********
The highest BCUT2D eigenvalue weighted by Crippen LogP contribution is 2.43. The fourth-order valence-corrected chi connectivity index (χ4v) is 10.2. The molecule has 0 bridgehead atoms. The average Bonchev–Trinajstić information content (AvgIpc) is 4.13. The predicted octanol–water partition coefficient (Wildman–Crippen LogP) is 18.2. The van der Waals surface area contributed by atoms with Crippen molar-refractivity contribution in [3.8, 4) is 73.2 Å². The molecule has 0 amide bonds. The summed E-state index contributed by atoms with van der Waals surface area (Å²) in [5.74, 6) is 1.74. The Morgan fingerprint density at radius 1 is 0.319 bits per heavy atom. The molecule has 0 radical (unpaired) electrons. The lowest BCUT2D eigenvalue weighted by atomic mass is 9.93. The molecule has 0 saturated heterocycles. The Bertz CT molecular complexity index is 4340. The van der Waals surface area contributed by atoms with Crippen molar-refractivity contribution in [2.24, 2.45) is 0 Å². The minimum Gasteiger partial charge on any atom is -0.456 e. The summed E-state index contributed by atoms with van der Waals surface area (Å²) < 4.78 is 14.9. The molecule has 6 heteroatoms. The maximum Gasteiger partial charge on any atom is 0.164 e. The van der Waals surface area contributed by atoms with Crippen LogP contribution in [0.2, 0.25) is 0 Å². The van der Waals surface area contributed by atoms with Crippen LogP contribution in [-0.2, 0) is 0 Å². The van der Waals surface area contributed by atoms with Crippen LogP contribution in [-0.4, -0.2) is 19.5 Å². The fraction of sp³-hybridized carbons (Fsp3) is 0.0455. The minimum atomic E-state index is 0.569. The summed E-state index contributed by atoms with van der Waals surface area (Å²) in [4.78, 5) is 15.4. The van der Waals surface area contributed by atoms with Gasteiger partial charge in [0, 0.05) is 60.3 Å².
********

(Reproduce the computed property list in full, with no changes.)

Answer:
The highest BCUT2D eigenvalue weighted by Crippen LogP contribution is 2.43. The fourth-order valence-corrected chi connectivity index (χ4v) is 10.2. The molecule has 0 bridgehead atoms. The average Bonchev–Trinajstić information content (AvgIpc) is 4.13. The predicted octanol–water partition coefficient (Wildman–Crippen LogP) is 18.2. The van der Waals surface area contributed by atoms with Crippen molar-refractivity contribution in [3.8, 4) is 73.2 Å². The molecule has 0 amide bonds. The summed E-state index contributed by atoms with van der Waals surface area (Å²) in [5.74, 6) is 1.74. The Morgan fingerprint density at radius 1 is 0.319 bits per heavy atom. The molecule has 0 radical (unpaired) electrons. The lowest BCUT2D eigenvalue weighted by atomic mass is 9.93. The molecule has 0 saturated heterocycles. The Bertz CT molecular complexity index is 4340. The van der Waals surface area contributed by atoms with Crippen molar-refractivity contribution in [2.24, 2.45) is 0 Å². The minimum Gasteiger partial charge on any atom is -0.456 e. The summed E-state index contributed by atoms with van der Waals surface area (Å²) < 4.78 is 14.9. The molecule has 6 heteroatoms. The maximum Gasteiger partial charge on any atom is 0.164 e. The van der Waals surface area contributed by atoms with Crippen LogP contribution in [0.2, 0.25) is 0 Å². The van der Waals surface area contributed by atoms with Crippen LogP contribution in [-0.2, 0) is 0 Å². The van der Waals surface area contributed by atoms with Crippen LogP contribution in [-0.4, -0.2) is 19.5 Å². The fraction of sp³-hybridized carbons (Fsp3) is 0.0455. The minimum atomic E-state index is 0.569. The summed E-state index contributed by atoms with van der Waals surface area (Å²) in [4.78, 5) is 15.4. The van der Waals surface area contributed by atoms with Gasteiger partial charge in [0, 0.05) is 60.3 Å².